Chief Richard Ardagh’s Ultimate Sacrifice

Richard-Ardagh-colorIt can easily be said that Richard Ardagh was one of the most important figures in the early formation of the Toronto Fire Department. Born in Thurles, Ireland in 1832, Ardagh joined the volunteer Brigade in the spring of 1847. As a young 15-year-old he was assigned to apprentice on #1 Hook & Ladder at the Court Street Hall. His first fire was on Market Lane (now Colborne St.) later that year. Just over a year later his crewmate William Thornton became the first Toronto fire fighter to die in the line of duty. By 1853, at the young age of 21, Ardagh was made Captain of Truck 1, in charge of a crew notoriously known as “The Wreckers”. In the 1860’s he heard the call of the Wild West and headed out to the Rockies. He missed the department, though, and came back shortly thereafter. Fire Chief Ashfield (who happened to be his brother-in-law) let him back on the job immediately, but only as a fireman as Ardagh was too busy running as Councillor in St. David’s Ward to hold any higher rank. He was successfully elected in 1864.

His first love was the department, though, and in 1866, with the death of Assistant Engineer Charlton at a fire on Yonge Street, his brother-in-law promoted him to the department’s second highest position. By 1876, he had risen to Chief Engineer, in charge of the newly formed full-time force. For the next 19 years he saw the T.F.D. through remarkable change and growth. All that would end, though, with the Globe Fire.

As a blizzard raged during the early morning hours of Sunday, January 6th 1895, a serious working fire was taking hold of the Globe Newspaper building at the corner of Yonge and Melinda Streets. Fed by strong winds, flames had already spread to several exposure buildings on Melinda, Jordan and Yonge Streets. Deputy Chief Thompson had just struck the General Alarm as Chief Ardagh showed up from his home at 319 Sherbourne Street Leaving the Globe building to his Deputy, Ardagh took two men, Captain Silas Smedley of Ladder 3 and Captain Frank Forsyth of #6 Hose, and made his way into the adjoining Caswell Printing Building on Jordan Street. As the men checked for extension the building flashed over. Trapped at the second floor window, Captain Forsyth decided to jump for it. He landed in the snow with some minor injuries and ran for help for his two trapped brother fire fighters. Meanwhile, pushed by the flames up the Ardagh and Smedley found themselves at a third floor window looking down at an alley off of Wellington Street. They had only two options, so the men shook hands and jumped for it. Smedley went first and landed with a broken ankle. He crawled his way to the street where Forsyth had just returned to with a search team. Chief Ardagh, a big man and 63 years old, hit the ground a lot harder. He suffered serious internal injuries, which, at the time were beyond the help of doctors. In any event, the Chief refused to go to the hospital and was taken to his home in a horse-drawn taxicab. Over the next couple of weeks, the Chief put up a brave face to visitors, including his son Charles, Captain of #11 Hose. But the injuries proved too overwhelming for the older man. At 10:20 A.M. on January 27th he succumbed to his injuries. Perhaps as an evil portent to his imminent demise, the Chief’s dog, “Bo”, the department mascot, had died the day before. The Chief was never told of his dear friend’s death. He was buried at Mount Pleasant Cemetery with full department honours.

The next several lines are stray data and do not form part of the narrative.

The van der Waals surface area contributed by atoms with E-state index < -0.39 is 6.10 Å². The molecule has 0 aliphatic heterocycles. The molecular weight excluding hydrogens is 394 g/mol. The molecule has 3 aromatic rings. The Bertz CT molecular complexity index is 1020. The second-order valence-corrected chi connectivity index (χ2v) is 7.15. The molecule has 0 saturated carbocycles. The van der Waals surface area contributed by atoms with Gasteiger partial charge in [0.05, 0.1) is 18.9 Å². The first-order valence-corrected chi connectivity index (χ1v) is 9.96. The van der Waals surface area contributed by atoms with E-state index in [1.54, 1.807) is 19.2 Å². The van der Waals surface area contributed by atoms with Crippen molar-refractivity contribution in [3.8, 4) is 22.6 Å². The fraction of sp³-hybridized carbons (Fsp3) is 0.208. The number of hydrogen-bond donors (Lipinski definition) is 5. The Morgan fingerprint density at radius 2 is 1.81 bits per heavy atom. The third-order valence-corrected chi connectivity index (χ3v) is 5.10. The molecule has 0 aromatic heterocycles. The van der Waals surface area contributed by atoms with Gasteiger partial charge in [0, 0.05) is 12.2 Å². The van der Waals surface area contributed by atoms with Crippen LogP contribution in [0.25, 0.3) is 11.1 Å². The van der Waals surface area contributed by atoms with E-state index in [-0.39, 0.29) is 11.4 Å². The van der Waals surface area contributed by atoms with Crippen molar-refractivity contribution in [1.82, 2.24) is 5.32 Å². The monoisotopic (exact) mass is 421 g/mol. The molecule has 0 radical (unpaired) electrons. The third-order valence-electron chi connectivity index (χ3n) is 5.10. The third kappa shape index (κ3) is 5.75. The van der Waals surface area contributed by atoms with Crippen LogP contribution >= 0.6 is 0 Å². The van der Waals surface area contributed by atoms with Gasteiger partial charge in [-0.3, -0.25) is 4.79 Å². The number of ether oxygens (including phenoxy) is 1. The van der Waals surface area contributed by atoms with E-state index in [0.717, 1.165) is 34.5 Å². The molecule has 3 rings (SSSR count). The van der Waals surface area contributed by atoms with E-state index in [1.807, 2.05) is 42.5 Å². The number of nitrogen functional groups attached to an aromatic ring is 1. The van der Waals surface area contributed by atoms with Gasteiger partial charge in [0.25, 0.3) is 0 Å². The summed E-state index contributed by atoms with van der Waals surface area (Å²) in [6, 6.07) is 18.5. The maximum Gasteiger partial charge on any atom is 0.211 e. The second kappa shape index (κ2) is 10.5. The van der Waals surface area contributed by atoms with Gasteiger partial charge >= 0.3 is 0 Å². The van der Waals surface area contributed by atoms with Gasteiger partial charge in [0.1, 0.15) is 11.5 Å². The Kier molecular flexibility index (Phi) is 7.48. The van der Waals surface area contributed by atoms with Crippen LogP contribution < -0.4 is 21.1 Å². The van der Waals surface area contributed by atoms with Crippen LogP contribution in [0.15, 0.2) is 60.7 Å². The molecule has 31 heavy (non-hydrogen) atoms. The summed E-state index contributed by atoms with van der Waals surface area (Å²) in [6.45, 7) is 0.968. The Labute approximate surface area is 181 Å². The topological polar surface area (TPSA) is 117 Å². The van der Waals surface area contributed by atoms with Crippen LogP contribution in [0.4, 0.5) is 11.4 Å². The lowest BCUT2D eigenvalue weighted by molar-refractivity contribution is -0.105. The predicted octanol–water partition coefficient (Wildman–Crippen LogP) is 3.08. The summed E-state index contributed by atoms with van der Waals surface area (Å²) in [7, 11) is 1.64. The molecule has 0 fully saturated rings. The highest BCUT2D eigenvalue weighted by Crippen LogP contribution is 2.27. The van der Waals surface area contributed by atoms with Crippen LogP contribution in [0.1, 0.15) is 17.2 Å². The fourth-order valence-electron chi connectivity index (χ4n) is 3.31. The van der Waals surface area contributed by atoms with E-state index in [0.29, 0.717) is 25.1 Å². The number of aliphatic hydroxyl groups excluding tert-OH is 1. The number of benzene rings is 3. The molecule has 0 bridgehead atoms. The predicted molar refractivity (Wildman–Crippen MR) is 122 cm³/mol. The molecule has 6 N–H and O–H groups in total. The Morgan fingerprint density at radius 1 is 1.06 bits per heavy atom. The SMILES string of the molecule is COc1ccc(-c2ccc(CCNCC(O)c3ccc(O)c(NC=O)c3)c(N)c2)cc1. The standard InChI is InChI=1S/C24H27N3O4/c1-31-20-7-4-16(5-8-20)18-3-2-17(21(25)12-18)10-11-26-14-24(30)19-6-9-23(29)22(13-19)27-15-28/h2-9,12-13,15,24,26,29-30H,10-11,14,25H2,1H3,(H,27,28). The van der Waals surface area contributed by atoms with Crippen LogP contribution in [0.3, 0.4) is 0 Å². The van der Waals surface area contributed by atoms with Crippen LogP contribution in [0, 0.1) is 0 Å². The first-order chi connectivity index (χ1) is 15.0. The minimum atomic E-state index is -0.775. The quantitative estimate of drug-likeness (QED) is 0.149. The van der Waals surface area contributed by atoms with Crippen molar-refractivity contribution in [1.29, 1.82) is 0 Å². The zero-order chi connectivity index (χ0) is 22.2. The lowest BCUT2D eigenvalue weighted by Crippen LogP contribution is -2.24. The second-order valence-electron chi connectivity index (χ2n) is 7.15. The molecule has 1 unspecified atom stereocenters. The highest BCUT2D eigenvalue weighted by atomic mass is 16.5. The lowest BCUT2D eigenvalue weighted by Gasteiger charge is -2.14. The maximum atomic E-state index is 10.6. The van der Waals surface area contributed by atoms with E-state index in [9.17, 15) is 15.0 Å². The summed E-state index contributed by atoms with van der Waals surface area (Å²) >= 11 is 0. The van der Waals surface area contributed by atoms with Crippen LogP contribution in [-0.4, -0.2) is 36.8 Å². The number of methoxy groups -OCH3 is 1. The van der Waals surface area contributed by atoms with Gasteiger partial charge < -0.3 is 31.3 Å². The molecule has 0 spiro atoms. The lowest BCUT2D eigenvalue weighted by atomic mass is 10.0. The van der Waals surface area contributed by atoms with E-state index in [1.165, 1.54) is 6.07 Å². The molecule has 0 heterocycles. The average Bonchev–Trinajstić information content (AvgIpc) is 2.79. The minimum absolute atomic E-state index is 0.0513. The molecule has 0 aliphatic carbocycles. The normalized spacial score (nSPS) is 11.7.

Courtesy TFS Capt. Jon Lasiuk


Great Fire of Toronto: April 19, 1904


A night watchman, making his rounds on a cold and windy night, discovered a fire in a 4-storey brick neckwear factory at 58 Wellington Street West. He ran up Bay Street and pulled Box 12, located at King, at 20:04 hrs. A normal assignment of 5 hose companies, two steamers, an aerial, the water tower, a ladder truck and a couple of chemical wagons, and the salvage company under the command of Fire Chief Thompson arrived at the scene and went to work. An interior attack from the front was having some effect but the building was ablaze from top to bottom and fire extended into exposure #4, a similar structure. A general alarm was called and the chief and a couple of men took a line in to try and head things off. This is when things went bad. The fire cut them off on the 2nd floor, trapping them upstairs. They tried shinnying down the hose but the chief lost his grip and fell, breaking a leg. He was carted off home and Deputy Chief Noble sent for. Meanwhile, things deteriorated quickly. Warehouses at exposures #1 and #4 started to burn, as the flames overwhelmed interior crews. Flames worked their way quickly over to Bay Street, threatening John Ross Robertson’s Telegram newspaper building. Equipped with window sprinklers and made of concrete, the 10-storey edifice was further protected by a brave group of employees armed with buckets and standpipe houses. In the heat and blinding smoke, they made a successful stand.

DC Noble had arrived to find a horrifying sight. Even the steamers could not provide a stream capable of penetrating the heat and the crews facing the 30mph wind found the streams snapped off at the nozzle. Soon buildings on the south side of Wellington, opposite the fire, began to burn. Two large warehouses, each a half block deep towards Front, took off, dooming the structures on the west side of Bay and the north side of Front. To make matters worse, stores on the east side of Bay, south of the Telegram, were now well involved. The temperature dropped to 20F and firefighters were further stymied by falling wires and buildings, and hoselines lay abandoned in the streets as the men ran for their lives.